In the Milner Award lecture "The Type Soundness Theorem That You Really Want to Prove (and now you can)" and related Sigplan blog post (with collaborators), Derek Dreyer argues that semantic soundness is an important thing worth proving.

In the questions section, Adam Chlipala asked how to trade off complexity between proving soundness of semantic types and functional correctness, and Dreyer unfortunately said "let's take this offline," so I don't know what the answer is.

Is the answer "semantic type soundness is something to prove about a programming language, but functional correctness something one proves of a program"?

I'm still a bit confused, though, because then someone asked a follow-up question about how semantic type soundness could fail to hold. Dreyer's answer was that if someone were to add a covfefe rule that flipped an arbitrary int to 0, it could trigger someone's assertion that under certain conditions a given int is never 0. So this makes it sound like soundness proofs for semantic types do involve the details of particular programs.

In addition to an answer to Adam Chlipala's question, it would be helpful to have some simple reference for what "semantic type soundness" means - the blog post doesn't really define it, and the closest paper I could find was the RustBelt paper which only discusses "semantic type soundness" in the context of a Rust MIR-like language and Iris, but I couldn't find a more general definition.


1 Answer 1


I'm not an expert, but can give at least a partial answer since I've been reading about this lately. The more recent preprint A Logical Approach to Type Soundness gives a good overview of what this is all about, outside the specific context of Rust.

The key distinction is between two relations: syntactic type checking ($\Gamma \vdash e : \tau$), which is the syntax-directed type checking we're usually familiar with, and semantic type checking ($\Gamma \vDash e : \tau$) . Roughly speaking, an expression $e$ semantically type checks as type $\tau$ if at run-time it eventually evaluates to a value with type $\tau$. Of course in general that reduces to the halting problem and is just as hard as any other kind of functional correctness proof.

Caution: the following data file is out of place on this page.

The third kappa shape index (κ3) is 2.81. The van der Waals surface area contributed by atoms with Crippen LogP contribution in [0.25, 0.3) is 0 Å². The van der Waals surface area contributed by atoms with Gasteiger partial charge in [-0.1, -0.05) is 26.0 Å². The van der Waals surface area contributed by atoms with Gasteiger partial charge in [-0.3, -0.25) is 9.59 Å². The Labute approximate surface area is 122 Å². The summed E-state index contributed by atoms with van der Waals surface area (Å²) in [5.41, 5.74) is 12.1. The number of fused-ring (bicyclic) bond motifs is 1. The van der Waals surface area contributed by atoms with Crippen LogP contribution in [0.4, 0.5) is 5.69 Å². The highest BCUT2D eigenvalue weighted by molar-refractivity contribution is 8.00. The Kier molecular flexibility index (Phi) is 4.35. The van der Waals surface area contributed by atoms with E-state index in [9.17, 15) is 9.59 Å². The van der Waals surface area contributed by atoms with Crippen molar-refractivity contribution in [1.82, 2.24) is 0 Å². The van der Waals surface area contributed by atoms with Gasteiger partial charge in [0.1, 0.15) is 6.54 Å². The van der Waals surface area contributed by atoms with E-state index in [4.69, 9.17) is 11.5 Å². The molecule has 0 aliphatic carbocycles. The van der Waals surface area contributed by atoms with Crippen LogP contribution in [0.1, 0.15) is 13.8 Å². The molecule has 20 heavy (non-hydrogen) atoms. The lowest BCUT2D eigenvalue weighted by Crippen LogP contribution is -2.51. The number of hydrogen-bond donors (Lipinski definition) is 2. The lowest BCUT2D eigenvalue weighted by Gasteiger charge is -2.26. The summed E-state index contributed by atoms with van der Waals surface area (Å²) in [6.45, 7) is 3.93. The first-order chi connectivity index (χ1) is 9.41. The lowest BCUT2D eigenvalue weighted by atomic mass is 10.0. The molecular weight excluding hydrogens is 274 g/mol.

I could be misinterpreting, but I think what Adam is asking is "The proof system you've shown here isn't powerful enough to prove all functional correctness properties, so how do you design a proof system that's 'good enough' to prove most of the stuff you need for semantic type checking, but not overly powerful/general?". I suspect the answer is along the lines of "it's a tradeoff, and there are many valid points you could select on the spectrum from very simple to very complex proof system", and so getting to the details of that question requires taking it offline.

Re: proving about a program or a language: Yes, semantic type soundess is something you would prove about a language as a whole. Semantic type soundness means that whenever a program semantically type checks, then it is always "safe" to run that program (for some definition of safe). However, whether an individual program semantically type checks is something you prove about a single program, and can sometimes require proving functional correctness of that program.

The first few sections of the "Logical Approach" paper above give a nice description of this, so I recommend checking it out if you'd like more details.


Your Answer

By clicking “Post Your Answer”, you agree to our terms of service and acknowledge you have read our privacy policy.

Not the answer you're looking for? Browse other questions tagged or ask your own question.